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ABSTRACT: To develop a brief, reliable, self-administered measure of erectile function that is cross-culturally valid and psychometrically sound, with the sensitivity and specificity for detecting treatment-related changes in patients with erectile dysfunction. Relevant domains of sexual function across various cultures were identified via a literature search of existing questionnaires and interviews of male patients with erectile dysfunction and of their partners. An initial questionnaire was administered to patients with erectile dysfunction, with results reviewed by an international panel of experts. Following linguistic validation in 10 languages, the final 15-item questionnaire, the international index of Erectile Function (IIEF), was examined for sensitivity, specificity, reliability (internal consistency and test-retest repeatability), and construct (concurrent, convergent, and discriminant) validity. A principal components analysis identified five factors (that is, erectile function, orgasmic function, sexual desire, intercourse satisfaction, and overall satisfaction) with eigenvalues greater than 1.0. A high degree of internal consistency was observed for each of the five domains and for the total scale (Cronbach's alpha values of 0.73 and higher and 0.91 and higher, respectively) in the populations studied. Test-retest repeatability correlation coefficients for the five domain scores were highly significant. The IIEF demonstrated adequate construct validity, and all five domains showed a high degree of sensitivity and specificity to the effects of treatment. Significant (P values = 0.0001) changes between baseline and post-treatment scores were observed across all five domains in the treatment responder cohort, but not in the treatment nonresponder cohort. The IIEF addresses the relevant domains of male sexual function (that is, erectile function, orgasmic function, sexual desire, intercourse satisfaction, and overall satisfaction), is psychometrically sound, and has been linguistically validated in 10 languages. This questionnaire is readily self-administered in research or clinical settings. The IIEF demonstrates the sensitivity and specificity for detecting treatment-related changes in patients with erectile dysfunction.Urology 07/1997; 49(6):822-30. · 2.42 Impact Factor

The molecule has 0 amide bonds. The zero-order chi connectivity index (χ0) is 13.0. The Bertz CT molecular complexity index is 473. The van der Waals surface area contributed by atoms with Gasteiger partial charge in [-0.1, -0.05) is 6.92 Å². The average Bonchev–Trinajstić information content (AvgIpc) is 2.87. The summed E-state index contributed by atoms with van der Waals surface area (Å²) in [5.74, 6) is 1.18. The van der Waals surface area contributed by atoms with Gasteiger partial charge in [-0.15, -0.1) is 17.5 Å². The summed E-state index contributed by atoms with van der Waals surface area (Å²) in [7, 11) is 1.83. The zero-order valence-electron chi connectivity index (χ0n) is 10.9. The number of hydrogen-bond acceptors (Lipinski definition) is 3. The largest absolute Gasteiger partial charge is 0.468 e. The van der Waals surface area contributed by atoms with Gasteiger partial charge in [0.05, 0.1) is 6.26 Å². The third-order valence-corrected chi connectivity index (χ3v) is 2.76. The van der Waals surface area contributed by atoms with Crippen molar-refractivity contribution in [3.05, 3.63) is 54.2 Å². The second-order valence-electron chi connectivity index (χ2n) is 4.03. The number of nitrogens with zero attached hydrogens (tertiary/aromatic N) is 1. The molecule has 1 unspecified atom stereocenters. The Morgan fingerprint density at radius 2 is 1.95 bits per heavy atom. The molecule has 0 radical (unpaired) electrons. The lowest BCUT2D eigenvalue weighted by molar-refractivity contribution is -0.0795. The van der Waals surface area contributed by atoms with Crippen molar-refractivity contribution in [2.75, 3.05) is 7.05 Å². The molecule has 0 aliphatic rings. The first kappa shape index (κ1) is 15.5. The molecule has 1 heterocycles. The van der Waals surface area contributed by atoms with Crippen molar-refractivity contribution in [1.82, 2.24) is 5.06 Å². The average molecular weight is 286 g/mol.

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ABSTRACT: The O'Leary-Sant Interstitial Cystitis Symptom Index (ICSI) has been proposed as a treatment outcome measure in interstitial cystitis (IC). The psychometric properties of the ICSI were assessed for reliability and validity in a randomized, double-blind clinical study of 300, 600, and 900 mg daily dose of pentosan polysulfate sodium (PPS) in patients with IC. The ICSI contains 4 items that measure urgency and frequency of urination, nighttime urination, and pain or burning. The ICSI index score is the sum of the item scores (range: 0-20). ICSI scores were obtained at baseline, 4, 8, 12, 16, 24, and 32 weeks of treatment. Patients' overall ratings of improvement of symptoms (PORIS) scores evaluating improvements in pain, urgency, and overall IC symptoms were also collected except at baseline. A total of 376 patients were included in the analysis. Psychometric properties evaluated included variability (range), test-retest reliability (intraclass correlation coefficient [ICC]), internal consistency (the Cronbach alpha), construct validity (convergent, discriminant), responsiveness, and clinically meaningful change. The ICSI items and index score had good variability and test-retest reliability. The ICSI demonstrated internal consistency reliability and was responsive to change. Participants indicating a 75% improvement in PORIS had a 48% mean reduction in the ICSI score, while participants reporting 100% improvement in PORIS had a 77% mean reduction in the ICSI score. The ICSI is a valid, reliable, and responsive measure of change in IC symptoms. This outcome measure should be utilized in future treatment outcomes studies in IC.Urology 07/2001; 57(6 Suppl 1):62-6. · 2.42 Impact Factor